Dendrochronological collections include continuously expanding multi-taxon records of tree growth that encompass millennia and often offer irreplaceable sources of biological, environmental, and cultural information. Nevertheless, each departure of a scholar from the field—whether because of death, retirement, career change, shift in research priorities, or even move to a new institution—places collections in increased danger of being lost as viable resources. Without an organized and concerted effort to address outstanding and future issues of specimen curation, dendrochronology as a whole may become mired in the same trap that befalls many other scientific fields: collections apathy. Dendrochronological collections exist as a result of decades of effort and should function to support current and future scientific endeavors, education, and outreach, but cannot do so without adequate attention to their future. Intended as a “call to arms” this paper, focused on dendrochronology in the academic and public sector, aims to encourage discussion and, more importantly, to provide a foundation for and to instill a sense of urgency regarding long-term preservation of dendrochronological specimens.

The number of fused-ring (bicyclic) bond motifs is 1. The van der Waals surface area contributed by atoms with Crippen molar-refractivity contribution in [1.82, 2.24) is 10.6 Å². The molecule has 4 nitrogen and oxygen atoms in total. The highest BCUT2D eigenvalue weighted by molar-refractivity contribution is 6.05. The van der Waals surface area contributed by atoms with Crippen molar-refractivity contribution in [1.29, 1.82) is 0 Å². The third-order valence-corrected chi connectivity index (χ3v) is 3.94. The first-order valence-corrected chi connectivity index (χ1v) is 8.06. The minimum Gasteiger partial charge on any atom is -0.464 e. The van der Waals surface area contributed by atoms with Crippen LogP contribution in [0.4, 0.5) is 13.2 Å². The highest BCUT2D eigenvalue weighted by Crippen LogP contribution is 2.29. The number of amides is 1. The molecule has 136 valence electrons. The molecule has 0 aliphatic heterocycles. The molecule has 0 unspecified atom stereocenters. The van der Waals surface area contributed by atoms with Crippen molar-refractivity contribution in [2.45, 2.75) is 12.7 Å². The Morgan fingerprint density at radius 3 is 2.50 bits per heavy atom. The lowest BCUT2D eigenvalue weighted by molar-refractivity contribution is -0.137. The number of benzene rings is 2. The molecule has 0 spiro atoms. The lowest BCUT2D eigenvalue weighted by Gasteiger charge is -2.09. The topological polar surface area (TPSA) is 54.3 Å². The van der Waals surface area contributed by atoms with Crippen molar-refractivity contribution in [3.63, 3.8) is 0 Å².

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Vol. 67 • No. 2